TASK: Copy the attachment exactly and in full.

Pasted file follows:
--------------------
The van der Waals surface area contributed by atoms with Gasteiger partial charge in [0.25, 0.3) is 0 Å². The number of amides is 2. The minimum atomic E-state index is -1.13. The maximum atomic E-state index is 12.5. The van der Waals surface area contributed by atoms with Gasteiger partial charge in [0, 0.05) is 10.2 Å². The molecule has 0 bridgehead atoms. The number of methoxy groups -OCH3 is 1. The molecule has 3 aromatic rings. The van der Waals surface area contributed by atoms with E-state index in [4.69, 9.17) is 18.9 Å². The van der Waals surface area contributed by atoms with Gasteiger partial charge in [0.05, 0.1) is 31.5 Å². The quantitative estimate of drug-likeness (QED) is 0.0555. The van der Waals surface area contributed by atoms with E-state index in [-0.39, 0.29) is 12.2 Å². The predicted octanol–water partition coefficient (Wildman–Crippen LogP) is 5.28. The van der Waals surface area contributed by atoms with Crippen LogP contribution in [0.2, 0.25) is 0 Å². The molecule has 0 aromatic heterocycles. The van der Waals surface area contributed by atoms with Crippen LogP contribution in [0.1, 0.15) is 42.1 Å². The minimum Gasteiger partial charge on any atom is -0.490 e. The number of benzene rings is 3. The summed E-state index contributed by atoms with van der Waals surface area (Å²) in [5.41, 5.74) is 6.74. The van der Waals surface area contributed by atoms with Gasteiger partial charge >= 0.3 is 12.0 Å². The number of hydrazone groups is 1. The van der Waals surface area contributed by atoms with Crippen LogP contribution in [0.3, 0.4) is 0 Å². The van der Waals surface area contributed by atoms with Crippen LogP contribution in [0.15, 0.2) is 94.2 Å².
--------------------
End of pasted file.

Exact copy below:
The van der Waals surface area contributed by atoms with Gasteiger partial charge in [0.25, 0.3) is 0 Å². The number of amides is 2. The minimum atomic E-state index is -1.13. The maximum atomic E-state index is 12.5. The van der Waals surface area contributed by atoms with Gasteiger partial charge in [0, 0.05) is 10.2 Å². The molecule has 0 bridgehead atoms. The number of methoxy groups -OCH3 is 1. The molecule has 3 aromatic rings. The van der Waals surface area contributed by atoms with E-state index in [4.69, 9.17) is 18.9 Å². The van der Waals surface area contributed by atoms with Gasteiger partial charge in [0.05, 0.1) is 31.5 Å². The quantitative estimate of drug-likeness (QED) is 0.0555. The van der Waals surface area contributed by atoms with E-state index in [-0.39, 0.29) is 12.2 Å². The predicted octanol–water partition coefficient (Wildman–Crippen LogP) is 5.28. The van der Waals surface area contributed by atoms with Crippen LogP contribution in [0.2, 0.25) is 0 Å². The molecule has 0 aromatic heterocycles. The van der Waals surface area contributed by atoms with Crippen LogP contribution in [0.1, 0.15) is 42.1 Å². The minimum Gasteiger partial charge on any atom is -0.490 e. The number of benzene rings is 3. The summed E-state index contributed by atoms with van der Waals surface area (Å²) in [5.41, 5.74) is 6.74. The van der Waals surface area contributed by atoms with Gasteiger partial charge >= 0.3 is 12.0 Å². The number of hydrazone groups is 1. The van der Waals surface area contributed by atoms with Crippen LogP contribution in [0.3, 0.4) is 0 Å². The van der Waals surface area contributed by atoms with Crippen LogP contribution in [0.15, 0.2) is 94.2 Å².